A Guide to Bar Charts
If you’ve ever kept up with the news, you’ve likely stumbled across a bar chart. The ubiquity of bar charts is in part due to their simplicity. While they can be very basic, they’re powerful tools for conveying information about any data set.
Bar charts are often confused with histograms because of the fact they both visualize data using bars. The main difference between a histogram and a bar chart has to do with the kind of data that they display. While histograms display two quantitative variables, bar charts display one or more categorical variables against a quantitative variable.
In the table below, we’ve summarized the main differences between histograms and bar charts by comparing their characteristics.
|Vertical Axis||Quantitative variable||Quantitative variable|
|Horizontal Axis||Quantitative variable||Categorical variable|
|Bars||No space between them||Spaces between them|
|Order of Bars||Order matters||Order doesn’t matter|
In general, there are three types of bar charts, which include:
- Clustered Bar Chart
- Stacked Bar Chart
- 100% Column Bar Chart
All of these bar charts are used for different purposes and each can be constructed either vertically or horizontally.
Clustered bar charts are what you typically think of when bar charts are mentioned. They typically look like the image below.
Looking at this image, we can see that there are categories on the horizontal axis and a quantitative variable on the vertical axis. Sometimes, to better display the data, people construct bar charts horizontally. This looks like the following image.
Stacked bar charts are bar charts that are used when you want to compare the totals and proportions of each categorical variable. They look like the image below.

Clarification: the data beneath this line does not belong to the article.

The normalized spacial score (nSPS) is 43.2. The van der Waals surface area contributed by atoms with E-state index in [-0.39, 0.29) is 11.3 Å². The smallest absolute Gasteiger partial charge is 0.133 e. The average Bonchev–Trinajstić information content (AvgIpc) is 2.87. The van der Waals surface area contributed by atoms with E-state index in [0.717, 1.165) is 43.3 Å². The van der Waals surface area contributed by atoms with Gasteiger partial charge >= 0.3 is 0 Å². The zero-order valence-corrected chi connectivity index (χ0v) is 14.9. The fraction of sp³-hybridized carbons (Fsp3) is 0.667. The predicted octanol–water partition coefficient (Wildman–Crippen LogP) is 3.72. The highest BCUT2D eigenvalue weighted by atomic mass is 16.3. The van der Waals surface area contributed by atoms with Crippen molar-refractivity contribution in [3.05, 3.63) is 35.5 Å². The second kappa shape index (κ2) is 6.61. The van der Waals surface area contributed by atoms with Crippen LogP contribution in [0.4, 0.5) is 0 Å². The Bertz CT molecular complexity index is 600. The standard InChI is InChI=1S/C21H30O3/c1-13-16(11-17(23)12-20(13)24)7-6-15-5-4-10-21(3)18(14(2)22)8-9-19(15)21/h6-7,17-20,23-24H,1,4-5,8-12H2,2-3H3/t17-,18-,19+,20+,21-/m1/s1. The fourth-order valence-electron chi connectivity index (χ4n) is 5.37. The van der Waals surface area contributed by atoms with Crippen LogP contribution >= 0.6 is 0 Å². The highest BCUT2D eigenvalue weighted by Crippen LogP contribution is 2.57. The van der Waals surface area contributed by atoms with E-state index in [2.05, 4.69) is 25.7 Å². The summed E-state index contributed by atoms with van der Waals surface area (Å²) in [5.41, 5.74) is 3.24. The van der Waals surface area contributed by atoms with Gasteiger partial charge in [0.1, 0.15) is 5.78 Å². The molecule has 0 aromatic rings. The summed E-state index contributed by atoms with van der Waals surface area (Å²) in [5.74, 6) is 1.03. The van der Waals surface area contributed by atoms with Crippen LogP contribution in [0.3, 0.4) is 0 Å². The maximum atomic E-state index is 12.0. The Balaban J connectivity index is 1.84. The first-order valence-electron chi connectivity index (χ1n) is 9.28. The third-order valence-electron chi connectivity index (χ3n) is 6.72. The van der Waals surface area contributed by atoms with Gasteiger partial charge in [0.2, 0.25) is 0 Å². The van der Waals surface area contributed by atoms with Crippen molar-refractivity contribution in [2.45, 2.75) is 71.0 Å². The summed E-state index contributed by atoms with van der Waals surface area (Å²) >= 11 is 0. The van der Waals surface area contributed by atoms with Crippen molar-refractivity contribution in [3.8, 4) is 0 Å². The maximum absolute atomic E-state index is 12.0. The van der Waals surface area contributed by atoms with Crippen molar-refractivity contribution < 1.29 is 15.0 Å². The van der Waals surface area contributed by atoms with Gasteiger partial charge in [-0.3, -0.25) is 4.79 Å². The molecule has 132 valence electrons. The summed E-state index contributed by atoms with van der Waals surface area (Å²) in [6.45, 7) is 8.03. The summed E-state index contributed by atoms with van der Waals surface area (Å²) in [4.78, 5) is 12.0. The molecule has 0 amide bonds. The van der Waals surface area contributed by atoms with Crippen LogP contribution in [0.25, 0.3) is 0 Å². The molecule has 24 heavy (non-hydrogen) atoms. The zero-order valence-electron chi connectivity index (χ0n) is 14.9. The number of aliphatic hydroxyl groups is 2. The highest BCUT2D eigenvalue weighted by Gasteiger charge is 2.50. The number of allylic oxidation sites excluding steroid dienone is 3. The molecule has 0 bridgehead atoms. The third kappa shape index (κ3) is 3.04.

While it may sound strange, the 100% column bar chart is also an easy bar chart to comprehend. This bar chart is used when you want to compare the proportion of each categorical variable to the total amount. This would look like the image below.
What you may already know is that visualizations can be combined in order to better present information. These types of charts are generally known as combination charts. Bar charts are typically only combined with two other types of charts: line and area charts.
Using fictitious average ages, we can also give information using a combination chart. Using a line chart to convey this information would look like the following.
In the table below, you’ll find a summary of the best time to use each type of chart we’ve reviewed in this section.
|Type of Bar Chart||When to Use It|
|Clustered||Used when wanting to compare totals between different qualitative variables or changes over time|
|Stacked||Used for comparing totals and the different categories within one or more qualitative variables or for changes over time|
|100% Column||Used when wanting to compare the proportions of different categories within one or more qualitative variables or for changes over time|
In general, when constructing any type of chart, there are a couple of general rules you should stick to in order to make sure the information you want to display is as understandable as possible. These best practices can be found in the table below.
|Uses of Bar Charts||Best Practices|
|Constructing Bar Charts||When constructing a bar chart, you can make it easier for readers by: |
|Displaying Bar Charts||When choosing how to display your bar chart, make sure you: |
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